DSC_7794-water-excitementTexas is a great place to be at this time of the year. T-shirts and shorts kind of goodness. So with good weather and a closet full of shorts the boys were pumped to head on down to Oyster Park and run around like lunatics.

As you can see in this image, Keegan likes fountains, a lot. It's one of the first things you see when you get in to the park just after you cross the bridge where you can do the mandatory stop to count turtles swimming around in the river. I wonder which game the boys prefer to play, counting green coffee beans or counting green turtles?

With the water fountain objective achieved the park expands out into a fairly large area allowing for lots of running around and run they did.

While they were running I was shooting photos.

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I took my tripod out with me to get some sharp images. This one of the little waterfall turned out really well I think. The RAW image I have is superb, allowing me to see some fantastic detail, unfortunately once I compress these files to a "website sizing" and then convert them over to .jpg file format the end result just doesn't SNAP like the original. Still, this gives you a good idea of sharpness possibilities.

The image below is another example of sharpness possibilities with a decent lens and tripod. Again the original is far better, the image you see here is well past the 50% compression mark.

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DSC_7783-Keegans-shoeThis is a pretty funny shot with a bit of "feel for the little guy" attached to it. Keegan had just jumped over from a rock on the left and when he landed his Croc fell off and landed in the water.

He had time to realize he couldn't reach it with his stick or hand and then he got real upset as it started to float away. Luckily super-dad was there to save the helpless shoe. I chucked it back to him and as soon as he caught it the tears were gone like it had never happened.

Evan was jumping from rock to rock to try and help Keegan get the shoe but he was a bit late in getting there. Still he made it over to Keegan's rock and gave him a hug.

When I told the boys it was time to move on to our next adventure they basically gave up on the rock jumping thing and pounded through the water to reach the shoreline.

DSC_7788-water-sprintFrom the water we headed out further into the park. The boys have been to Oyster Park several times both on foot and on their bikes so it's not that new to them. They know where to go and what to do. However, on this part of the adventure Evan decided to introduce a new skillset - climbing up into trees. Now I'm not sure what kids are supposed to be capable of as they turn four but once Evan decided he was going to climb that tree he whipped up there like a starving monkey on a banana mission.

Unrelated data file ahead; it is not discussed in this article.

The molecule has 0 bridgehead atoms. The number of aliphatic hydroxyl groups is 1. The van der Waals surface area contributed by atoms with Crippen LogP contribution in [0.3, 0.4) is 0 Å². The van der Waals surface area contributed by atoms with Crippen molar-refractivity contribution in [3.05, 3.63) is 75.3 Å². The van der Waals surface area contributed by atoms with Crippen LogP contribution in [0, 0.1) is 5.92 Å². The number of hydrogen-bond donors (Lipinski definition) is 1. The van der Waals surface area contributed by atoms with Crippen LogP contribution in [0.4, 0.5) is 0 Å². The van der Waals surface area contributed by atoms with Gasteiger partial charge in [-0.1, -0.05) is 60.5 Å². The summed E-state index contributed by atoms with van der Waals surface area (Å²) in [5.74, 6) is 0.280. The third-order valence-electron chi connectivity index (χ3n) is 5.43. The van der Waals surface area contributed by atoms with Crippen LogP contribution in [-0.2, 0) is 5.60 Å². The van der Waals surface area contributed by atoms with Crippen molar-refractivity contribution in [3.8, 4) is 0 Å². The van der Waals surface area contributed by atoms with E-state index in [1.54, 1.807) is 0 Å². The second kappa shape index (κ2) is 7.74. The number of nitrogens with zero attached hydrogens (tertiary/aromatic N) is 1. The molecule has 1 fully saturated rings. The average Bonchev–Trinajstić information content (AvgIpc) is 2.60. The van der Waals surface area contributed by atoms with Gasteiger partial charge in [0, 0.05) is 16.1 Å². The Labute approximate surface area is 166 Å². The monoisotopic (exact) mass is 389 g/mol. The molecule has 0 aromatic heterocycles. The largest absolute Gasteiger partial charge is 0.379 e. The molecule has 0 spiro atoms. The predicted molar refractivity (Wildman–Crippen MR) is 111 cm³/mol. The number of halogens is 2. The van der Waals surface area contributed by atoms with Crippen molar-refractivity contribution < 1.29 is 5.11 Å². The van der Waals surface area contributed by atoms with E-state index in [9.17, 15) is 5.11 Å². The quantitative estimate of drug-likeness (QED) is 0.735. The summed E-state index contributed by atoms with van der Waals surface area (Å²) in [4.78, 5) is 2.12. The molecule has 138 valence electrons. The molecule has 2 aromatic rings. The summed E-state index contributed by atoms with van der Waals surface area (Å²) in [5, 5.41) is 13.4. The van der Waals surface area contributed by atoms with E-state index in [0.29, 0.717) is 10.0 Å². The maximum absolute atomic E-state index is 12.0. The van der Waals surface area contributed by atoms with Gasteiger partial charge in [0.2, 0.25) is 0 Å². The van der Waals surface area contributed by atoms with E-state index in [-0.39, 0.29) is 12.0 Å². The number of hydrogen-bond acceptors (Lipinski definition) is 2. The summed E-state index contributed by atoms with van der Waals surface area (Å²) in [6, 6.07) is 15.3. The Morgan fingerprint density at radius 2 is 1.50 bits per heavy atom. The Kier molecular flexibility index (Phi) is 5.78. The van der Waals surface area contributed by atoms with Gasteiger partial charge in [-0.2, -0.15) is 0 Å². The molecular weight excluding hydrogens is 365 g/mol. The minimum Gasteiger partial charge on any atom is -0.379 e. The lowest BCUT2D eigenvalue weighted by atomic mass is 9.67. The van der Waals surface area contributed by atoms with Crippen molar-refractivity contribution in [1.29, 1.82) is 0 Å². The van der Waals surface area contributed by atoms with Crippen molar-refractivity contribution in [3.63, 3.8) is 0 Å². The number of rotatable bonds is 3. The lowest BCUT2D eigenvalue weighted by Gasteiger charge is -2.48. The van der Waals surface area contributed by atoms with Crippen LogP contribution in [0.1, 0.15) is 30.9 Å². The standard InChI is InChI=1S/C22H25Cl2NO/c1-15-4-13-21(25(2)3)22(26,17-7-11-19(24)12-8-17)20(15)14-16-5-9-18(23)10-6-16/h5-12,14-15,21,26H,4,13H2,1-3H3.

He made some pretty smart climbing moves to get to where he was going, I didn't have to suggest anything or help in any way, he just monkeyed that thing. Impressive. Eventually I had to tell him that was high enough as he wanted to keep going up, up, up. Here he is about 15 feet into the tree.

Quick, someone give him a banana.

All in all a pretty good day for the munchkins.

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And since I don't have any recent coffee related images posted up, here's a couple of decent little four ouncer's. Over the last three or four days I've been pulling Sumatra Gayo Mountain, Fazenda Cachoeira de Grama, Fazenda Impanema and Ethiopian Kochere, either single origin or blending on the fly, I can't remember what went into these latte's but I do know the results have been good.

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DSC_7877knockboxHere's a view into my espresso knockbox. It fills up pretty quickly, 40-50 espresso pucks per week. And what to do with all those spent pucks, why turn it into a fireant removal technique of course. Essentially I fill the knockbox up with 30 or more pucks then I top it off with water and let it sit a few minutes, then I head out and pour it on the fireant mound. Sometimes I dig up the mound before I do the strafing run, sometimes I don't, I'm still developing a protocol. I've been testing it out for a few weeks now and had great success. It's recycling at it's best; I'm re-using waste and it's biodegradable. I really like the part where I don't have to spend outrageous amounts of money on high-priced chemicals.

DSC_7679cropI'll leave off with an image of a small rock, about the size of a coffee bean, that I found in a batch of Sumatra Gayo Mountain beans while doing an inspection for any beans that needed to be culled. It's not unusual to find rocks in the greens from time to time. I like finding them (rather than running them through my grinder) it always reminds me of the amazing fact that the rock didn't come from down the street at the local supermarket - it's not a supermarket rock - at one time it was laying in the dirt in a field at the northernmost tip of Sumatra. Rolling that rock around in my hand helps me connect better with the impressive series of events that gets an agricultural product from a sunny mountain basin halfway around the world to my front doorstep in a 15lb USPS flat rate box. And with that final thought I raise my glass in a silent thanks to all the people that made that rocky batch a reality - from the person tending the coffee shrubs, to the pickers, the cupper, the distributor and right on through to the guy who pressed our doorbell and dropped off the box - cheers!

1 comments:

tackad said...

From those of us who check your blog daily - hope y'all are OK. We miss you and your family.